Great Fortitude: If you're going to be brawling for three rounds, you need to stay alive. This staple here will improve your survivability - especially for the 3 wound fighters.


Great Strength: See the entry for Gloryseeker as the concept still applies. We need to be strong when we smack things.

Sting of the Ur-Grub: See the entry for Great Strength. Keep in mind of its range limitation - it won't work with the spear.


Eye of Kurnoth: Again, we need to be able to hit things so getting a permanent buff to any fighter's attack actions for the rest of the game is huge. Interestingly, you'll get ensnare when you fight opposing Quarries (read: fighters with Survival Instincts equipped).


Hale Charm: Probably one of the best defensive upgrades out there for an aggro warband. This makes sure you heavy hitters like Skaeth and Sheoch have a better chance of lasting into the later rounds of the game so that they can potentially score you those big glory eliminations.


Trophy Belt: See the Tome of Offerings entry. Keep in mind, you can stack these both on one fighter to unleash maximum carnage. The most obvious target is Skaeth, but Sheoch and Karthaen are great backups. Lighaen can also be kitted to both with the right damage upgrades (more on the cat later).

General Tactics:


  • If you win the board roll of, I would take the board setup over placing 3 objectives 90% of the time. Thorns, Grymwatch, etc. will have the means to reach those objectives anyways so you might as well have them stay in their board edge and go to town by charging the best targets of opportunity.

  • The only time you're ever not going to take the board set up is when you are facing an aggro warband that needs eliminations just as much as you do, if not more. Think Rippa's, Magore's, etc. Counter-charging with the Wild Hunt is just as lethal and viable. Plus, by taking the objectives, you could trick your opponent into thinking you're playing more of a flex build which will increase their sense of urgency aka make more mistakes.

  • When facing Mollog and Hrothgorn, don't be afraid to focus them down early. If you can hit enough attacks and take them down early, you don't really have to worry much about the rest of the warbands, except for perhaps Thrafnir. Once the big guys are gone, the rest of easy pickings.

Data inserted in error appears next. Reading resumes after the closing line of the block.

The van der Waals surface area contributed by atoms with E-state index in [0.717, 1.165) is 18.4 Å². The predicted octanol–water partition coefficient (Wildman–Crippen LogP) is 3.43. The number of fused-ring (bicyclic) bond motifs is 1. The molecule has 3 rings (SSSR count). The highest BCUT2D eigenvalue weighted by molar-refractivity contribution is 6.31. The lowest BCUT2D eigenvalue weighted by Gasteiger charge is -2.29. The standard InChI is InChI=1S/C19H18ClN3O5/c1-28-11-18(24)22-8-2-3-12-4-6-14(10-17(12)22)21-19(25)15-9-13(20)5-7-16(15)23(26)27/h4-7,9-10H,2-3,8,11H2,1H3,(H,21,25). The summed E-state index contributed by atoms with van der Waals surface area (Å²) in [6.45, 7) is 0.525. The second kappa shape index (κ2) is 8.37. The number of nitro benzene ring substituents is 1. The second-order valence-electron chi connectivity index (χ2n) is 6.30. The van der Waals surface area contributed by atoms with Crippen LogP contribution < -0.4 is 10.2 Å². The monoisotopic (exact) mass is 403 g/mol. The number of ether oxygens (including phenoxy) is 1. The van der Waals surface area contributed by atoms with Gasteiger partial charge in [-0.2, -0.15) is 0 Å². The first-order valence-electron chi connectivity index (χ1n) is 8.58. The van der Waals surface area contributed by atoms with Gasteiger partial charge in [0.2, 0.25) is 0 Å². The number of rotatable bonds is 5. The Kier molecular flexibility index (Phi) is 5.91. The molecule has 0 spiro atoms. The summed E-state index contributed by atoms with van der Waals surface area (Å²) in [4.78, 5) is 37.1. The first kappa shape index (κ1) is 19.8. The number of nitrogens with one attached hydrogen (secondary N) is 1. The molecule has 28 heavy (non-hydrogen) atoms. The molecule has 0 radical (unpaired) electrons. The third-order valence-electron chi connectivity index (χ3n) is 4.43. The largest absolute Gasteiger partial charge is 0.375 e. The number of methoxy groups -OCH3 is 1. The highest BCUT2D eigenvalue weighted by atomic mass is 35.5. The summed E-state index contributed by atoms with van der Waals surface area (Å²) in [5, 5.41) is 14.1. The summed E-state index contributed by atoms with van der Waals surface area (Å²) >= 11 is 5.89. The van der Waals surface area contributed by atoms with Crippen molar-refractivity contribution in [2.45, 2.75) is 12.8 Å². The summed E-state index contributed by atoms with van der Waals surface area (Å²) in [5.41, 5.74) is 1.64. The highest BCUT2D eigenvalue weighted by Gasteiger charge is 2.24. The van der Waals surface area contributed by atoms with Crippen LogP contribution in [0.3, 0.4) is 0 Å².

• When you know you are going to start a game/round off with a charge but don't want to commit too heavily, start with Althaen. She's got a threat range of 7 and is decently accurate. As mentioned earlier, with the help of a lethal hex, Pit Trap, or Snare she can also net you an early elimination.

  • Tome of Offerings and Trophy Belt are what helps you stay in those high glory games. Ideally, you put both of them on Skaeth (who also has Great Fortitude and Hale Charm) so that you can get 3 glory eliminations at minimum. Sheoch and Karthaen are also a great back up for this with his inspired profile. However, don't focus on that strategy every single time. It's okay to split up those upgrades around the board to maximize your actions and, more importantly, threat. While "VOLTRON-ing" a fighter is super cool, it doesn't always work.

  • Don't throw away Lighaen. I know, I know - I too wish that he had better stats. Instead of getting a hyper aggressive version of Mufasa, we got a baby Simba. 🤦‍♂️Despite the cat's many shortcomings, he can still be there when you need him. I've won games with Lighaen as he can get pretty accurate once inspired. Giving him a damage buffing upgrade can make him a decent threat too. I once won a game against Mollog who had taken down Althaen, Karthaen, and Skaeth in the first round. Sheoch managed to take down the big man before succumbing to a teleporting doom shroom (don't ask). A fully kitted out Lighaen ended up charging the squigs and went to town scoring me like 5 glory, which gave me enough to win the game. He's also a great candidate for Gathered Momentum too.

Final Thoughts:

Skaeth's Wild Hunt are my favorite Beastgrave warband and it's primarily because they are perhaps one of the most well balanced. They do tend to be a bit flimsy but can really unleash their offensive power with the right timing and target prioritization. Plus, they look freaking great!


While the strategy is fairly straightforward, it does require some finesse to play correctly. Deployment is huge and ensuring your opponent can't focus down a single threat before it's too late is paramount.

I look forward to people trying out this deck and perhaps making their own improvements upon it. It has served me well and I hope it serves you well in the coming future.

If you have any feedback, comments, and/or questions please do let me know. I love talking about the Wild Hunt.


Cheers,


Aman